Are second-hand shoes safe to wear? For adults — and especially for children. Kids' feet are always growing.

When the proper precautions are taken, are second-hand shoes safe? Or are they too likely to transmit fungal infections (e.g. athlete's foot) and/or harm the feet of the wearer?


Please assume that you bought the shoes from a thrift store in a developed country.


3 Answers 3


All my daughters' shoes are hand-me-downs except for her athletic shoes. I figure she isn't spending enough time in her other shoes to cause any serious damage.

Let me elaborate.

I had an aunt that bought my sister and I special shoes designed to help children walk correctly and healthfully and gave those shoes to my parents. She continued to "keep us in these shoes" by purchasing the next size every six months or so until she passed away.

By the time I was a year old, my parents had learned not to use the shoes, despite her purchase of them. We constantly had ingrown toenails. The ingrown toenail thing actually runs in the family and was not caused by the shoes, but because of the problem, Mom had consulted a physician on the matter. The doctor said, "The best thing for babies are bare feet." I still have really healthy arches and have feet "ballerinas would kill for" because I have such a nice arch. This article at unshod.org, and the doctors quoted in it, gives more information about why this statement is true. Thinking about things this way, I would guess that if the shoes are to be worn a lot, more damage is likely done by shoes that don't fit quite right or are worn out unevenly than newer shoes. But knowing my daughter spends so little time in the shoes, I'm not afraid to take hand-me-downs from family members and let my daughter wear them.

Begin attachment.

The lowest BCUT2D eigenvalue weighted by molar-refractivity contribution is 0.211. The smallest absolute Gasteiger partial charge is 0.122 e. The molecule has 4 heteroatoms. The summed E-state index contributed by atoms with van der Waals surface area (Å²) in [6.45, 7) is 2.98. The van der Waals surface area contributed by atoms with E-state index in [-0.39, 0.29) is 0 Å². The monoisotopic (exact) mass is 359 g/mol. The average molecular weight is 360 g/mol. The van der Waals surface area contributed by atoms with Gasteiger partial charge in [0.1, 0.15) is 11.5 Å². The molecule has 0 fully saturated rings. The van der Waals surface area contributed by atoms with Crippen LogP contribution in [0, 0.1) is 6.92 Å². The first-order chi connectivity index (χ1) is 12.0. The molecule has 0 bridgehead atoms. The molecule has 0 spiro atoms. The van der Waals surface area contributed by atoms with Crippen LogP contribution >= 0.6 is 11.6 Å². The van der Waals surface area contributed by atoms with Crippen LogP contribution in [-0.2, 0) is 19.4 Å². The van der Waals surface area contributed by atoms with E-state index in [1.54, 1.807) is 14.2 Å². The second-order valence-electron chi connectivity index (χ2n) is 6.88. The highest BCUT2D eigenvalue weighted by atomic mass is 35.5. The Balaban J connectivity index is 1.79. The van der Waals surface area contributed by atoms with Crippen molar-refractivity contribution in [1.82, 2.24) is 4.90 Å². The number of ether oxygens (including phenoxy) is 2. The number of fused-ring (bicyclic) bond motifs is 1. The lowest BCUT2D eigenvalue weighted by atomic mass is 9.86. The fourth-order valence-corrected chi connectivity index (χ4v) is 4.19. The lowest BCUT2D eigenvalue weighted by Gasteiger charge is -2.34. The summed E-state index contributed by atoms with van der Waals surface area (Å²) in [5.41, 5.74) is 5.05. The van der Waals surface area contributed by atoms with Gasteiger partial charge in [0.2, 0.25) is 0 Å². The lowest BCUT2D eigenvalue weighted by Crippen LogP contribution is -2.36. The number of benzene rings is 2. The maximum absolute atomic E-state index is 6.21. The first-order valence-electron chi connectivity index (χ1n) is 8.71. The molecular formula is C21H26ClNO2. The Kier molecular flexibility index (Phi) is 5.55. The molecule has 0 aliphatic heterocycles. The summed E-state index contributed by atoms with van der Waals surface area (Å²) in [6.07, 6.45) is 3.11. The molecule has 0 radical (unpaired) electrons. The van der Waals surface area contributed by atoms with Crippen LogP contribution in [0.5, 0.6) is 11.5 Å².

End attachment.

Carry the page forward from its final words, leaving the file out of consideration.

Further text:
I want my daughter to have healthy, new, correctly-fitting, supportive cross-trainers if she's going to be doing something like hiking, playing tennis or basketball or some other sporty activity. We tend to buy one pair of her own cross-trainers as needed as she grows.

For everyday activities around the house, she goes barefoot. If we go to run errands, she is often in flip-flops, sandals or whatever she happens to grab (or, in winter, knock-off Uggs!). Since she never spends a lot of time in these shoes, as long as I know they're clean, I don't worry about it too much.

It seems natural fibers and materials are less likely to carry these kinds of diseases (or at least hang onto them) based on a tiny bit said at the very end of a health 24 article. And based on one of the links provided in unforgettableid's answer, socks also create a pretty good barrier in preventing spread of such diseases. I have always just washed hand-me-down shoes using the hot water cycle in my dishwasher. (Weird? Yes. But it works.) My daughter has never had any such infection. Nor have I, come to think of it, despite serious blisters and all kinds of nastiness from dancing en pointe through college.

Having feet that are moist a lot and for long periods increases the likelihood of infection. Perhaps the fact that my family wears socks when wearing closed shoes, and goes barefoot in the house, means that our feet just don't get sweaty and damp enough to encourage the growth of such diseases. This is another reason I'd personally recommend the barefoot life as much as possible.